Telling a good story is hard. Telling a good story about international development while maintaining nuance, integrity, and without falling back on confusing jargon is even harder.
In a way, we’ve passively learned to do the opposite. Sensationalist headlines, poverty porn, and stories that carry on the tradition of the White Man’s Burden make many in the West accept one-sided, simplistic narratives without a second thought.
But we know we can do better.
Just because something is hard doesn’t mean you shouldn’t go for it. And it doesn’t mean you have to do it without help. Here are some free storytelling tools and resources (besides this blog, of course) that can aid you on the journey*:
- Hatch for Good – This site is home to interactive toolkits that help you craft a storytelling strategy, build a culture of storytelling, develop content and a platform, and even measure the impact of your stories. You can also find examples and advice on great storytelling to inspire you.
- Stories Worth Telling – A guide on best storytelling practices for nonprofits. Really, it’s just great for anyone trying to inspire people towards positive change.
- Center for Digital Storytelling Blog – The Center for Digital Storytelling blog has a wealth of stories on tough topics that show the kind of nuance and depth we should aim for in stories about global poverty. The entries are short and easy to read. The blog also includes a lot of free tips and advice for better storytelling.
- Pen and paper. Sometimes there’s nothing more intimidating than staring at a blank screen, trying to figure out how to fill it. So step away from the computer. Write down the first ideas that come to your head, no matter how terrible you think they are. Draw diagrams and doodles. Write down the key points you want to hit without worrying about how it will sound. Then, when you’re ready, move to the computer (and remember that you can and will make LOTS of edits).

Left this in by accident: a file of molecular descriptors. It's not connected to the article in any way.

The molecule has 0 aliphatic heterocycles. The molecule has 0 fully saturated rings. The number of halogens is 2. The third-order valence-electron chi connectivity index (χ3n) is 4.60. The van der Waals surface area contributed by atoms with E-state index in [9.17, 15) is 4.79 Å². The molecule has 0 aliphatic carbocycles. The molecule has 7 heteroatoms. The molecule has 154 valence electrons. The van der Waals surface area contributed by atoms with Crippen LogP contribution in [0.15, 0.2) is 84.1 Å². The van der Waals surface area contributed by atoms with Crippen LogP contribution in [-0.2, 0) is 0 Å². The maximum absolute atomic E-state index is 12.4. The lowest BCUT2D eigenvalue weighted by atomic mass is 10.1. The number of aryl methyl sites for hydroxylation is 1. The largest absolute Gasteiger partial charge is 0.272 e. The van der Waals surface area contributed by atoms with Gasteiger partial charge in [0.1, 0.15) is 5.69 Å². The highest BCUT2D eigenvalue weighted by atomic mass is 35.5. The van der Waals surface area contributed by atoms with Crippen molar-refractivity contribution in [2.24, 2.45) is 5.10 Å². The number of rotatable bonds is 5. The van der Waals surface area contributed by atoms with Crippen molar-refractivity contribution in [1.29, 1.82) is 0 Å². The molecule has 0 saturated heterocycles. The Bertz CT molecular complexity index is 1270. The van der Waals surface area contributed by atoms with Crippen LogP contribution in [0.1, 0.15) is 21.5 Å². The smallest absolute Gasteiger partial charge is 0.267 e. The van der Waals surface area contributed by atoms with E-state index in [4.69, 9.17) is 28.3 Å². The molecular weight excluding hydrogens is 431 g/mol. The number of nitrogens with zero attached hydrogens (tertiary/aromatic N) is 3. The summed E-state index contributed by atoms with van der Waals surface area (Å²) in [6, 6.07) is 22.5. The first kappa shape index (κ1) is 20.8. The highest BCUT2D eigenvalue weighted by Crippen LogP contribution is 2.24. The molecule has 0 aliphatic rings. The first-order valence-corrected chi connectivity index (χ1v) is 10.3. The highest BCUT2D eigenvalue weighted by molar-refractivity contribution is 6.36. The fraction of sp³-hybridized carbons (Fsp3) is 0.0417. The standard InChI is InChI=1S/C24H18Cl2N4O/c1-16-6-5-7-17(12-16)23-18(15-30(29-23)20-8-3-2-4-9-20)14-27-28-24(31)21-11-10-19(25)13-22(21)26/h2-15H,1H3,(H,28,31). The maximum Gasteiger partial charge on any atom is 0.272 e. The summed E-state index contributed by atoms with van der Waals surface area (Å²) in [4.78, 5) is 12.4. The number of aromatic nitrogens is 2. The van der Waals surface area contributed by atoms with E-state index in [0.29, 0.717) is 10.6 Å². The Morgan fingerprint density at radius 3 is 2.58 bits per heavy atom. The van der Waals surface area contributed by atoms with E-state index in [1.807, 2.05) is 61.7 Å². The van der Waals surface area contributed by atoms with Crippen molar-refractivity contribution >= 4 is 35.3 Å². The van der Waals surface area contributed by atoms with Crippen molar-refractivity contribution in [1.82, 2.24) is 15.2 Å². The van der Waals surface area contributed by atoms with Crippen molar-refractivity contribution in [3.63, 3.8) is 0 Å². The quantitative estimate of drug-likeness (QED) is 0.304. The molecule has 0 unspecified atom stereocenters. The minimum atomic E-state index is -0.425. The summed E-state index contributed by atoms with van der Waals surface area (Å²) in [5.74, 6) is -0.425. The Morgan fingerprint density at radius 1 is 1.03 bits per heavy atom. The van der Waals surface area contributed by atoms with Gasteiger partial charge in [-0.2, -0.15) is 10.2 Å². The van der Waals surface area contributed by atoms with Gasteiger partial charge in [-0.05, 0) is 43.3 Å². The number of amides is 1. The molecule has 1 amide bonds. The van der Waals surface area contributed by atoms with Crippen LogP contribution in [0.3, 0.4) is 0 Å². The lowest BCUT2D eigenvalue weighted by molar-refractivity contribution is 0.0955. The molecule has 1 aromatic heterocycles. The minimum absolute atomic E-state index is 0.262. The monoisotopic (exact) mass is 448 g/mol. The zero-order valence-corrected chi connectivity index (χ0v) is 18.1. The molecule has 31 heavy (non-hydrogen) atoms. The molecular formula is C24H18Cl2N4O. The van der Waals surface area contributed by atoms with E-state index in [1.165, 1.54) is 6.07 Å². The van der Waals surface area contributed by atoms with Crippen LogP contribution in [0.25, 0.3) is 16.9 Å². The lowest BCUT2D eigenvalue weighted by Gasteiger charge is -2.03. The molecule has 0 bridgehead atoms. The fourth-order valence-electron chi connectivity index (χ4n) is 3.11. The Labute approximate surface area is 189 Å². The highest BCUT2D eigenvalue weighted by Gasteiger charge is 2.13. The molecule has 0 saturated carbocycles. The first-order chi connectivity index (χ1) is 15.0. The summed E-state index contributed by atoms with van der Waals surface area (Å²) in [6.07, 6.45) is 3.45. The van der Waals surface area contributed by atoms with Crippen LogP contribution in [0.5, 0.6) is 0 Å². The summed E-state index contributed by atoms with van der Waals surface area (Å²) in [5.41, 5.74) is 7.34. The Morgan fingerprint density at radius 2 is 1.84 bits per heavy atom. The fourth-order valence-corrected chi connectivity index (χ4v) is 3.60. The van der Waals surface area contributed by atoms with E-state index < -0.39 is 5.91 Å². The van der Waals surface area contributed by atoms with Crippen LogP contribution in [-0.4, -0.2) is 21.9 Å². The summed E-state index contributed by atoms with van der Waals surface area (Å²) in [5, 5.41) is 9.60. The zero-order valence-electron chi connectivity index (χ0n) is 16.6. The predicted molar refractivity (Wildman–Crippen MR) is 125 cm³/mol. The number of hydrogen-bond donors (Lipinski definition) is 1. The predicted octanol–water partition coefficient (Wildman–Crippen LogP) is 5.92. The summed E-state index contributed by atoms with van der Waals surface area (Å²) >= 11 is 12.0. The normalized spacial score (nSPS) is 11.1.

- Your own brain, family, colleagues, and friends. Seriously. You’re not alone. You can ask the yourself if the story is dehumanizing or manipulative in any way. You can ask people around you to read it to see if it’s engaging and clear. Always take a pulse check before hitting publish, of course. But if you’ve been following this blog, then you know the things you should watch out for.
Remember, stories connect us as human beings. They’re also one of the best ways to explain complex challenges in an engaging way.
Even if you’re working on a small team, and you don’t think of yourself as a communications person or writer, you’re still part of the storytelling equation.
Creating a culture of storytelling takes practice and discipline. Telling captivating, nuanced stories about tough topics past requires hard work.
But it’s worth it, don’t you think?
*Full disclosure: I’m not being paid or swayed by these groups to promote their products. They’re just tools that I have found useful and want to share them. And don’t forget to check back on Until the Lions for more tools and resources to aid your quest for better storytelling for international development.